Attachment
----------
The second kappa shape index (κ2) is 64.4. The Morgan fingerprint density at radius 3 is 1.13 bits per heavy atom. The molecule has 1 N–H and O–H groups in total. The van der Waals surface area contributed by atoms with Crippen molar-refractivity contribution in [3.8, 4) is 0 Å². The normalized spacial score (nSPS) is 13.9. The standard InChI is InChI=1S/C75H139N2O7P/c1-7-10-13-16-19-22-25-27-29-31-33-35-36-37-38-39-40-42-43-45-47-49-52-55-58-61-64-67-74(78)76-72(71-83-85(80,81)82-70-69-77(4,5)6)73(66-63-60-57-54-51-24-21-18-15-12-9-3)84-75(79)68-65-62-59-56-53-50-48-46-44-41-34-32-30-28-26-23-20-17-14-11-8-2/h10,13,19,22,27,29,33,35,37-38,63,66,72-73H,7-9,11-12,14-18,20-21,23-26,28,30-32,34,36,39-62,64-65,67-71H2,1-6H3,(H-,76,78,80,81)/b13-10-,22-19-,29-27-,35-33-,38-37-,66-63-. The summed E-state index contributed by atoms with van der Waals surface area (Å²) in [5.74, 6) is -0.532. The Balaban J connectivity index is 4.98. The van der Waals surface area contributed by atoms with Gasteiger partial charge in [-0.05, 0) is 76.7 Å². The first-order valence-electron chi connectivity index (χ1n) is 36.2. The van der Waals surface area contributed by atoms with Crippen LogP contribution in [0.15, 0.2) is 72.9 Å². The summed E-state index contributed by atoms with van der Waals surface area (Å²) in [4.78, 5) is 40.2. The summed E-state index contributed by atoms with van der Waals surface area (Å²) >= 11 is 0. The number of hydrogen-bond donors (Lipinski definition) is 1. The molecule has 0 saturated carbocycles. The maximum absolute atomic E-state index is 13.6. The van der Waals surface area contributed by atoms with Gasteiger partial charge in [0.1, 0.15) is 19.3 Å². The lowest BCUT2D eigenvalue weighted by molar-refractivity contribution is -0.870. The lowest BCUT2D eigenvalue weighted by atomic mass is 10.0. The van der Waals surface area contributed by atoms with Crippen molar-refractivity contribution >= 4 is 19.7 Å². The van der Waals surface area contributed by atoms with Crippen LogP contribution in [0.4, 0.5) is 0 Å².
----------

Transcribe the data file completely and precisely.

The second kappa shape index (κ2) is 64.4. The Morgan fingerprint density at radius 3 is 1.13 bits per heavy atom. The molecule has 1 N–H and O–H groups in total. The van der Waals surface area contributed by atoms with Crippen molar-refractivity contribution in [3.8, 4) is 0 Å². The normalized spacial score (nSPS) is 13.9. The standard InChI is InChI=1S/C75H139N2O7P/c1-7-10-13-16-19-22-25-27-29-31-33-35-36-37-38-39-40-42-43-45-47-49-52-55-58-61-64-67-74(78)76-72(71-83-85(80,81)82-70-69-77(4,5)6)73(66-63-60-57-54-51-24-21-18-15-12-9-3)84-75(79)68-65-62-59-56-53-50-48-46-44-41-34-32-30-28-26-23-20-17-14-11-8-2/h10,13,19,22,27,29,33,35,37-38,63,66,72-73H,7-9,11-12,14-18,20-21,23-26,28,30-32,34,36,39-62,64-65,67-71H2,1-6H3,(H-,76,78,80,81)/b13-10-,22-19-,29-27-,35-33-,38-37-,66-63-. The summed E-state index contributed by atoms with van der Waals surface area (Å²) in [5.74, 6) is -0.532. The Balaban J connectivity index is 4.98. The van der Waals surface area contributed by atoms with Gasteiger partial charge in [-0.05, 0) is 76.7 Å². The first-order valence-electron chi connectivity index (χ1n) is 36.2. The van der Waals surface area contributed by atoms with Crippen LogP contribution in [0.15, 0.2) is 72.9 Å². The summed E-state index contributed by atoms with van der Waals surface area (Å²) in [4.78, 5) is 40.2. The summed E-state index contributed by atoms with van der Waals surface area (Å²) >= 11 is 0. The number of hydrogen-bond donors (Lipinski definition) is 1. The molecule has 0 saturated carbocycles. The maximum absolute atomic E-state index is 13.6. The van der Waals surface area contributed by atoms with Gasteiger partial charge in [0.1, 0.15) is 19.3 Å². The lowest BCUT2D eigenvalue weighted by molar-refractivity contribution is -0.870. The lowest BCUT2D eigenvalue weighted by atomic mass is 10.0. The van der Waals surface area contributed by atoms with Crippen molar-refractivity contribution >= 4 is 19.7 Å². The van der Waals surface area contributed by atoms with Crippen LogP contribution in [0.4, 0.5) is 0 Å².